Now that the 2016 season is complete and the dust has settled, it’s time to begin our annual season review series. This year was a complicated one. That’s for sure.
A year ago at this time, Alex Rodriguez had just wrapped up a memorable comeback season, one that earned him an MVP vote (!) and an unquestioned place in the middle of the 2016 lineup. Thirty-three homers and a 130 wRC+ will do that. No, he couldn’t play the field anymore, but A-Rod could still hit, and that was awfully cool. At least for those of us who remain unabashed fans of dingers and fun.
Fast forward to today, and the Alex Rodriguez era in New York is over. He didn’t even make it through the 2016 season. Skills can erode quickly in this game, even with all-time greats like A-Rod. I still remember the day the Yankees acquired Rodriguez in that trade with the Rangers. It’s one of my most vivid memories as a baseball fan. Hard to believe it’s all over now, isn’t it?
An April to Forget
For a veteran player like A-Rod, Spring Training performance is pretty meaningless. Guys like him know exactly what they have to do to prepare for the regular season. They use their spring at-bats to work on things — track the ball, go the other way, whatever — because they know their spot in the lineup is secure. Alex hit .245/.302/.306 with one home run in 18 Grapefruit League games and I don’t think anyone blinked an eye.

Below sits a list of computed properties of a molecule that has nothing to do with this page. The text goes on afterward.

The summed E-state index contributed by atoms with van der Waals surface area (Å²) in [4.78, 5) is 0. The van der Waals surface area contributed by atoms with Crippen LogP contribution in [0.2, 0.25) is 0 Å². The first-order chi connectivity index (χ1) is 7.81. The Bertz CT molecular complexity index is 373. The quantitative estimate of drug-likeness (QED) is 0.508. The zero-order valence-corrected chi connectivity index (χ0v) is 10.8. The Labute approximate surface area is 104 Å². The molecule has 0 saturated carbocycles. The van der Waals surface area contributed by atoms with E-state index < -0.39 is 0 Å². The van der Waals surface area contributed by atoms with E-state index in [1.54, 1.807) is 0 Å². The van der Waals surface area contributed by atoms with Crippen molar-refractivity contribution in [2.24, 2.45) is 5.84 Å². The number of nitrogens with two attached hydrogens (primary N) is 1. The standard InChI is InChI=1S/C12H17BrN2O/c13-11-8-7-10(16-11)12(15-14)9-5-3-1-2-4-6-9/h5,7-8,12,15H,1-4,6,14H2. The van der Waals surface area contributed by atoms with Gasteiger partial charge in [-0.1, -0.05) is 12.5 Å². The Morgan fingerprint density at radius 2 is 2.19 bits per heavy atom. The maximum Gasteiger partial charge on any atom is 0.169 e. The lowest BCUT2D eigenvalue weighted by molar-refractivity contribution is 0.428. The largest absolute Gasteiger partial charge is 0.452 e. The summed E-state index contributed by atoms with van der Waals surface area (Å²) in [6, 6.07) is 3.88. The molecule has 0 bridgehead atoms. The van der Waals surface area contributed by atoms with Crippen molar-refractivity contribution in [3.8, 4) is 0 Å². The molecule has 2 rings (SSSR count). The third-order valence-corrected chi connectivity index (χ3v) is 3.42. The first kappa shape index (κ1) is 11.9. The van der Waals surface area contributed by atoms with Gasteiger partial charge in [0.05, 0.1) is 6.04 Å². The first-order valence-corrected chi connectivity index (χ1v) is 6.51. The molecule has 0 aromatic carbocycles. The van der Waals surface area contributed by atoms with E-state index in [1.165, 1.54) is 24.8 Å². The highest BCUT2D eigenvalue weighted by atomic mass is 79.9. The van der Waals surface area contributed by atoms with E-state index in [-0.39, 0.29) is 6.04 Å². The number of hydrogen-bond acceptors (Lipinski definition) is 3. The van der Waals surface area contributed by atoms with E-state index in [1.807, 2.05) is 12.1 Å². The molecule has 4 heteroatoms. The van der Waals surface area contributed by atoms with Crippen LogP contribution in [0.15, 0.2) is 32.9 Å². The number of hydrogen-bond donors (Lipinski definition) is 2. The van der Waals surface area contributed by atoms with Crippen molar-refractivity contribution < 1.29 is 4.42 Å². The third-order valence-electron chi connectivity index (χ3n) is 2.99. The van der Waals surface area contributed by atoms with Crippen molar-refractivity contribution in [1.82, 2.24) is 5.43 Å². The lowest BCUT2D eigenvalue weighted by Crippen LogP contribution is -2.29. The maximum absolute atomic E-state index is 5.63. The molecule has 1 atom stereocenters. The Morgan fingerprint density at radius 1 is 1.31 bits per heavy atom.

Once the regular season started, it took A-Rod more than a month to get off the interstate. He went 12-for-65 (.185) with 19 strikeouts in his first 18 games, though the four home runs were nice. Rodriguez did start to show some signs of life three weeks into the regular season, when he went 6-for-14 (.429) with three home runs in a four-game span at the end of April. See? Everything was fine. Just a slow start for the veteran.
That little hot streak came to an abrupt end on May 3rd, when Alex pulled his hamstring running out a ground ball. That sent him to the disabled list for a little more than three weeks and opened up the DH spot for Carlos Beltran.
The Beginning of the End
Alex returned from his hamstring injury on May 26th and went 0-for-4 with two strikeouts. There were a lot of hitless games after that. In fact, Rodriguez went 1-for-16 (.063) with nine strikeouts in his first four games back from the injury. It was bad. Bad bad bad. Average fastballs were chewing him up, and because he had to start his bat early to handle good velocity, breaking balls were fooling him consistently. Yuck.
Joe Girardi, who has always been patient with his veterans, kept running A-Rod out there. An early-June hot streak (12-for-34, .353) didn’t last very long; Alex closed the month in a 9-for-40 (.225) rut. Come the end of June, with his batting line sitting at .219/.257/.382 (66 wRC+), Rodriguez’s lack of production became too much to bear. He sat three straight games from July 1-3 because the Yankees were in San Diego, and when they returned to AL parks, A-Rod remained on the bench.
Including that series against the Padres, A-Rod started only one of the team’s final ten games of the first half. Beltran was getting regular DH at-bats with Aaron Hicks and Rob Refsnyder splitting time in right field. They gave the Yankees a better chance to win at that point. We all came into the season hoping Alex would again be a middle of the force. Instead, he was a liability.
The End of the Road
To Girardi’s credit, he gave A-Rod one last chance to show he belonged in the lineup. Rodriguez started seven of the first eight games after the All-Star break, and in those seven games he went 2-for-23 (.087). So much for that. Those seven games were Alex’s last hurrah. His last attempt at a hurrah, really. He started only one of the next 17 games. One of the next 17! The Yankees were playing with a 24-man roster, essentially.